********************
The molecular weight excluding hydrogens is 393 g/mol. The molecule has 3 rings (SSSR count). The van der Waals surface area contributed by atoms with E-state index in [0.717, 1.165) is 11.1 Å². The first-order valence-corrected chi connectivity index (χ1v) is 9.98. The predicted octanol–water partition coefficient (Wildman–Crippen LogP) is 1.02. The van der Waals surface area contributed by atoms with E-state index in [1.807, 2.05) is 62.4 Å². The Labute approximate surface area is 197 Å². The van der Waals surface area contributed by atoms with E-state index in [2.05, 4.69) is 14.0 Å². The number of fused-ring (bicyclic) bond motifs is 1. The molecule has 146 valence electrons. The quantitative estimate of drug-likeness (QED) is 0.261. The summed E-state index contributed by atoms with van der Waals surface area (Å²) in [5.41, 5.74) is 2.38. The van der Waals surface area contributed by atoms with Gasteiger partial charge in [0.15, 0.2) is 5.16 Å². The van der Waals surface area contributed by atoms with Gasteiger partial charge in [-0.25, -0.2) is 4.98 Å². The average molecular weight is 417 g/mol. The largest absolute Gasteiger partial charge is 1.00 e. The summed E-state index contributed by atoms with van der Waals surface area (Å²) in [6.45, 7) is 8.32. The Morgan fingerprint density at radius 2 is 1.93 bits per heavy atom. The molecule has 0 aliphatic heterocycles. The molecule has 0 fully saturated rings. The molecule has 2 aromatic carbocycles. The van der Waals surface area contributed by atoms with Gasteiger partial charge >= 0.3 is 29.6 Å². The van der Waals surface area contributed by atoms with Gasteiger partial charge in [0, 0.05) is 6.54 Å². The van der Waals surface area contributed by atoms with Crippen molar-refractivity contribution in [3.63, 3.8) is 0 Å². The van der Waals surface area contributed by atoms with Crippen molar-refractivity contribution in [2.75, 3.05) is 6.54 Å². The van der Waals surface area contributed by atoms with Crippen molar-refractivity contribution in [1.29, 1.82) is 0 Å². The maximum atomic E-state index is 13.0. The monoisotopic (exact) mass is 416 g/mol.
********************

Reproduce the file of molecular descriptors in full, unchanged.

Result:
The molecular weight excluding hydrogens is 393 g/mol. The molecule has 3 rings (SSSR count). The van der Waals surface area contributed by atoms with E-state index in [0.717, 1.165) is 11.1 Å². The first-order valence-corrected chi connectivity index (χ1v) is 9.98. The predicted octanol–water partition coefficient (Wildman–Crippen LogP) is 1.02. The van der Waals surface area contributed by atoms with E-state index in [1.807, 2.05) is 62.4 Å². The Labute approximate surface area is 197 Å². The van der Waals surface area contributed by atoms with E-state index in [2.05, 4.69) is 14.0 Å². The number of fused-ring (bicyclic) bond motifs is 1. The molecule has 146 valence electrons. The quantitative estimate of drug-likeness (QED) is 0.261. The summed E-state index contributed by atoms with van der Waals surface area (Å²) in [5.41, 5.74) is 2.38. The van der Waals surface area contributed by atoms with Gasteiger partial charge in [0.15, 0.2) is 5.16 Å². The van der Waals surface area contributed by atoms with Gasteiger partial charge in [-0.25, -0.2) is 4.98 Å². The average molecular weight is 417 g/mol. The largest absolute Gasteiger partial charge is 1.00 e. The summed E-state index contributed by atoms with van der Waals surface area (Å²) in [6.45, 7) is 8.32. The Morgan fingerprint density at radius 2 is 1.93 bits per heavy atom. The molecule has 0 aliphatic heterocycles. The molecule has 0 fully saturated rings. The molecule has 2 aromatic carbocycles. The van der Waals surface area contributed by atoms with Gasteiger partial charge >= 0.3 is 29.6 Å². The van der Waals surface area contributed by atoms with Gasteiger partial charge in [0, 0.05) is 6.54 Å². The van der Waals surface area contributed by atoms with Crippen molar-refractivity contribution in [3.63, 3.8) is 0 Å². The van der Waals surface area contributed by atoms with Crippen molar-refractivity contribution in [2.75, 3.05) is 6.54 Å². The van der Waals surface area contributed by atoms with Crippen molar-refractivity contribution in [1.29, 1.82) is 0 Å². The maximum atomic E-state index is 13.0. The monoisotopic (exact) mass is 416 g/mol.